- Microsoft stated that users may now erase their passwords from their accounts and instead use an authenticator app or another method to log in.
- According to Microsoft, this is considerably more secure than using passwords, which may be guessed or stolen.
- Microsoft’s claims about poor password use were largely true, Prof Woodward said.
A Passwordless Future
Microsoft has stated that users may now erase their passwords from their accounts and instead use an authenticator app or another method to log in.
Microsoft’s vision of a password-free society is tempting. Users may now access their Microsoft accounts without entering a password, however, they will still need to use the Microsoft Authenticator app or a Windows Hello fingerprint or face to log in. Users may additionally employ an external security key or activate two-factor authentication through SMS or email.
Microsoft began working toward password-free authentication early this year, allowing business users to check-in without a password. It is now available to all users. If passwordless login is enabled, users who re-log into a Microsoft account will be prompted to use their fingerprint or another secure unlock method on their mobile phone.
According to Microsoft, this is considerably more secure than using passwords, which may be guessed or stolen. “Only you can provide fingerprint authentication or the right response on your mobile at the right time,” it stated.
Windows users, on the other hand, will be able to employ quick-login tools such as a Pin code. Some rare exceptions, such as Office 2010, Xbox 360 consoles, and Windows 8.1 or previous computers, will still require passwords.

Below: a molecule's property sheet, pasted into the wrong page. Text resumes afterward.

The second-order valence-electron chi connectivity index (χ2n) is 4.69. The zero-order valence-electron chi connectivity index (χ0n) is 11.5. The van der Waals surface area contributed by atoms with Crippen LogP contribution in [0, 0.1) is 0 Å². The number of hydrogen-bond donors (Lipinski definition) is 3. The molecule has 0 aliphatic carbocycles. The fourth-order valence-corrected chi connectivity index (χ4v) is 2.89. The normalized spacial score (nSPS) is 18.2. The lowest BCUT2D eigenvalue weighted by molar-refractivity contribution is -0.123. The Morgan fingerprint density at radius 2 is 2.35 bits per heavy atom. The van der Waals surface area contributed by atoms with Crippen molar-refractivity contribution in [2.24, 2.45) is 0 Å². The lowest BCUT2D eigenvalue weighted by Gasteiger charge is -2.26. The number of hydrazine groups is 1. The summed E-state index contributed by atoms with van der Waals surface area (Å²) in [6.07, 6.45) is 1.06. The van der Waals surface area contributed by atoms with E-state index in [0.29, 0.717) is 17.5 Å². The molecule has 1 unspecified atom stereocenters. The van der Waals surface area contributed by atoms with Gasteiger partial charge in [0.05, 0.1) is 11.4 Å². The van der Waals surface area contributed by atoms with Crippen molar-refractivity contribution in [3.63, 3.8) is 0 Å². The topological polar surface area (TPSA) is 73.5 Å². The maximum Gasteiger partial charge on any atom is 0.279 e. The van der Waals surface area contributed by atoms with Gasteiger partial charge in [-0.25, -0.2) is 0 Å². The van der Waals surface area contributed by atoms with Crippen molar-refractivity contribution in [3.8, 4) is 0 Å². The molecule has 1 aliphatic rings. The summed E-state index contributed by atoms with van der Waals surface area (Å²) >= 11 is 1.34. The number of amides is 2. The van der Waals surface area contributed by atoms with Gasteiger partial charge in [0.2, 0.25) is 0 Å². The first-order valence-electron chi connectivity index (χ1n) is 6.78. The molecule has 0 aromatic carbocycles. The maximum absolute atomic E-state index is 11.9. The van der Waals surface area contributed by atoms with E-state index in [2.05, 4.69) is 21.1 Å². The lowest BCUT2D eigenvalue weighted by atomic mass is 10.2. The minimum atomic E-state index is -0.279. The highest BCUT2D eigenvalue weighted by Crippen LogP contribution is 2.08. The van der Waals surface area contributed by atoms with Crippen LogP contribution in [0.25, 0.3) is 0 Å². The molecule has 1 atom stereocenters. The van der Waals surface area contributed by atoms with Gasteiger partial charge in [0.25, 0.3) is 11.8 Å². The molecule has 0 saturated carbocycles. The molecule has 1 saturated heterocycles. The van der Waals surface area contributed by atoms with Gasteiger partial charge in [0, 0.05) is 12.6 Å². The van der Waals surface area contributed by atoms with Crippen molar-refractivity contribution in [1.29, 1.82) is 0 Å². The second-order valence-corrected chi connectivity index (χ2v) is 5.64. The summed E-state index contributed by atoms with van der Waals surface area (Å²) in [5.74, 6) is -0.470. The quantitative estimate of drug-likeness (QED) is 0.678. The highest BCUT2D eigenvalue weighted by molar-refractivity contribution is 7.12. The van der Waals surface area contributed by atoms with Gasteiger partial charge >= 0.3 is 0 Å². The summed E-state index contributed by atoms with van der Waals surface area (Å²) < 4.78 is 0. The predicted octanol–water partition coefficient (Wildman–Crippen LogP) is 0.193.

Microsoft lays out its reason for the new system
Security vice-president Vasu Jakkal wrote: “Passwords are incredibly inconvenient to create, remember, and manage across all the accounts in our lives.
“We are expected to create complex and unique passwords, remember them, and change them frequently – but nobody likes doing that.”
Instead, individuals preferred to construct unsafe passwords that theoretically cleared the threshold for utilizing symbols, numbers, or case sensitivity – but utilized a repeating formula or the same password on numerous websites to remember them.
As a result, hackers were able to guess them or disclose them in a data breach and reuse them.
Users are greeted by a popup that reads, “A passwordless account minimizes the danger of phishing and password assaults.” And once the feature is set up, a confirmation tells users: “You have increased the security of your account and improved your sign-in experience by removing your password”.
Microsoft’s claims about poor password use were largely true, Prof Woodward said.
“The message of what proper password hygiene looks like has been pummelled home – but it’s easier said than done,” he added. Passwords were a decades-old notion, and “maybe the time has come to seek for something else.”
However, there were no currently agreed-upon standards. “There are a lot of various ways this might be done – and it would be very wonderful if everyone went forward, actually, and attempted to find a method to accomplish this,” Prof Woodward added.